Gartner and Forrester Now Forecast 2009 Decline in IT Spending

By Jessica Davis  |  Print this article Print

Market research firms Gartner and Forrester have both revised their IT spending forecasts for 2009 and now say IT spending will decline this year due to a deeper-than-expected recession. Gartner says the drop will be deeper than after the dot-com bust. Computer hardware sales -- PCs and servers -- will be hit the hardest, but nearly all technology categories will be hurt.

Market research firms Gartner and Forrester are now forecasting what channel resellers have known for a while – the economy amid the current recession is even gloomier than previously thought.

Gartner’s newly revised forecast for 2009 now says that global spending on information technology (IT) will decline by 3.8 percent. The change represents just the most recent downgrade in Gartner’s IT spending forecast which the company has been lowering for months now. In October 2008, Gartner had forecast that IT spending would rise by 2.3 percent in 2009, and in February 2009, Gartner said it expected IT spending to increase by 0.5 percent in 2009.

Forrester also revised its forecast for U.S. business and government purchases of IT goods and services in 2009, now saying they will decrease by 3.1 percent this year. Previously, Forrester had projected a 1.6 percent annual increase for 2009.

Forrester says that it expects all sectors of the tech economy will decline, with the exception of outsourcing.

Both these forecasts indicate that IT spending will be even harder hit than it was following the dot-com bust when it fell by 2.1 percent worldwide.

Both Gartner and Forrester say the decline in the overall economy is causing the IT spending pull back.

"IT organizations worldwide are being asked to trim budgets, and consumers are cutting back on discretionary spending," says Richard Gordon, research vice president, and head of global forecasting at Gartner, in a prepared statement issued by Gartner. "The speed and severity of the response by businesses and consumers alike to these economic circumstances will result in an IT market slowdown in 2009 that will be worse than the 2.1 percent decline in IT spending in 2001 when the Internet investment bubble burst."

Gartner says that forecasts for all four of its key market sectors – hardware, software, IT services and telecommunications – have been revised downward, with only software spending growth holding onto a tiny increase of just 0.3 percent for the year.

Gartner now says that computing hardware sales will decline by 14.9 percent, IT services sales will fall by 1.7 percent and telecom sales will fall by 2.9 percent.

Forrester reports a similar gloomy picture.

Forrester’s forecast calls for computers and peripheral equipment sales to decline by 6.7 percent in 2009, communications equipment sales to fall by 7.7 percent, software sales to fall by 0.4 percent, IT consulting services sales to fall by 1.9 percent and IT outsourcing sales to grow by 2.1 percent in 2009

"The U.S. recession keeps getting worse than we and many economists had expected," writes Andrew H. Bartels in the Forrester forecast report. "Instead of the 2 percent to 3 percent drop in real GDP that the U.S. experienced in the 1990s and 2001 to 2002 recessions, U.S. real GDP fell by more than 6 percent in Q4 2008 and will fall by a similar amount in Q1 2009, with more (although lesser) declines until the end of 2009."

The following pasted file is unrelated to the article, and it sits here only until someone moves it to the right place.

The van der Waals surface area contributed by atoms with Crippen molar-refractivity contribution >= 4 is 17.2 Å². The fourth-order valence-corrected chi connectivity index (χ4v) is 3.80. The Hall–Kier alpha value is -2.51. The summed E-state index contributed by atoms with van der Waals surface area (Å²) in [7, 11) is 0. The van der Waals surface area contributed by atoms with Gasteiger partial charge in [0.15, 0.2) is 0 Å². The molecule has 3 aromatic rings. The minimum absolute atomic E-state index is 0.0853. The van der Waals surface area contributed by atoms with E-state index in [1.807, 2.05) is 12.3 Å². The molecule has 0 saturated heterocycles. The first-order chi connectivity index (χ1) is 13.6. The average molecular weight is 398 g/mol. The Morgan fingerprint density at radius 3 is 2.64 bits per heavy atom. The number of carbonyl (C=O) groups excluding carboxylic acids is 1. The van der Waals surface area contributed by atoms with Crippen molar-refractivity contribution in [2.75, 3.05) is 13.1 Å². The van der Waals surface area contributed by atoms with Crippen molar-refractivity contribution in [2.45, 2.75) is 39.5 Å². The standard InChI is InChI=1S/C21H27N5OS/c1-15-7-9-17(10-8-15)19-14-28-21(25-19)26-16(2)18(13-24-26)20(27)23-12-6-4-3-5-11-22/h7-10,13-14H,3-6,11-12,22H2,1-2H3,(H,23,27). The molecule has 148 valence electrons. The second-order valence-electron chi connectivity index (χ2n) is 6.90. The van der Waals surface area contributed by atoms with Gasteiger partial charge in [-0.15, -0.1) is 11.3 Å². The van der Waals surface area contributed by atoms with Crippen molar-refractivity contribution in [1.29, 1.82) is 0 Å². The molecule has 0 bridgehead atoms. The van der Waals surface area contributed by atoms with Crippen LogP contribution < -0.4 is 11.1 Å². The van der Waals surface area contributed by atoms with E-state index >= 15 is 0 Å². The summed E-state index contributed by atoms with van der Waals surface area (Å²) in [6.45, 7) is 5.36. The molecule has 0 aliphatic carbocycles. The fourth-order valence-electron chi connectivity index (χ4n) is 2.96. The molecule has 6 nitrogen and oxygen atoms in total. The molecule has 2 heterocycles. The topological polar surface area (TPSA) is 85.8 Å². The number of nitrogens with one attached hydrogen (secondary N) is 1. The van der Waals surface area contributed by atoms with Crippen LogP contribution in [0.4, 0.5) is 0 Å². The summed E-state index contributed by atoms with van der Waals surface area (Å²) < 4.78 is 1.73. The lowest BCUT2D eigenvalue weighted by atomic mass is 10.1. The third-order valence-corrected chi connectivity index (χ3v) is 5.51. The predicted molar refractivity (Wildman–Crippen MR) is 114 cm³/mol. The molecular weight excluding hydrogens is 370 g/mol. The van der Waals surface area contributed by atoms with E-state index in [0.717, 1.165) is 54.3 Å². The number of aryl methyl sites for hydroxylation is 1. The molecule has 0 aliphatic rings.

Forrester says that drop is reflected in tech purchases.

"Computer equipment purchases will continue to bear the brunt of cutbacks in tech investment, but purchases of network equipment, software licenses and IT consulting services will also drop," Bartels writes. But there’s good news, too. "As the U.S. economy starts to recover in late 2009, IT purchases will revive strongly with strong growth projected for 2010."

Forrester is calling for a recovery in 2010, with computer and peripheral sales to grow by 8.8 percent, communications equipment sales to grow by 4.8 percent, software sales to grow by 6.3 percent, IT consulting services sales to grow by 7.4 percent and IT outsourcing sales to grow by 6.5 percent.

The credit crunch has impacted IT capital purchases very hard, according to Forrester.

"In many ways, the biggest factor impacting the tech market is not the recession, it’s the breakdown of the financial system," Bartels writes. "Companies large and small have been shut out of credit markets, and even those that still have access to bank loans, markets for commercial paper or corporate bonds often have had to pay much higher interest rates.

"Businesses have responded by going into a cash-hoarding mode, with big and dramatic cutbacks in all forms of capital investment. Since many IT goods are in the capital budget, IT markets have taken a disproportionate share of the capital investment collapse."

Forrester also offered this caveat of an alternative scenario -- that the recession will last well into 2010.

"That scenario, which we put at a 25 percent probability, would arise if efforts to recapitalize the financial sector break down," Bartels writes. "Should this happen, U.S. tech purchases would decline by as much as 6 percent in 2009 and further by 3 percent to 4 percent in 2010."



Jessica Davis covers the channel for eWeek and Channel Insider. Her technology journalism career began well before anyone heard of the World Wide Web and has included stints at Infoworld, Electronic News/EDN, and the Philadelphia Business Journal. Her work has also appeared on CNN and Forbes.com. She has covered hardware, software and networking, as well as the business side of technology. She has won several journalism awards, including a national ASBPE award for best staff-written column, and was named Marketing Computers hardest working tech journalist on their inaugural list of top tech journalists. Jessica can be reached at jessica.davis@ziffdavisenterprise.com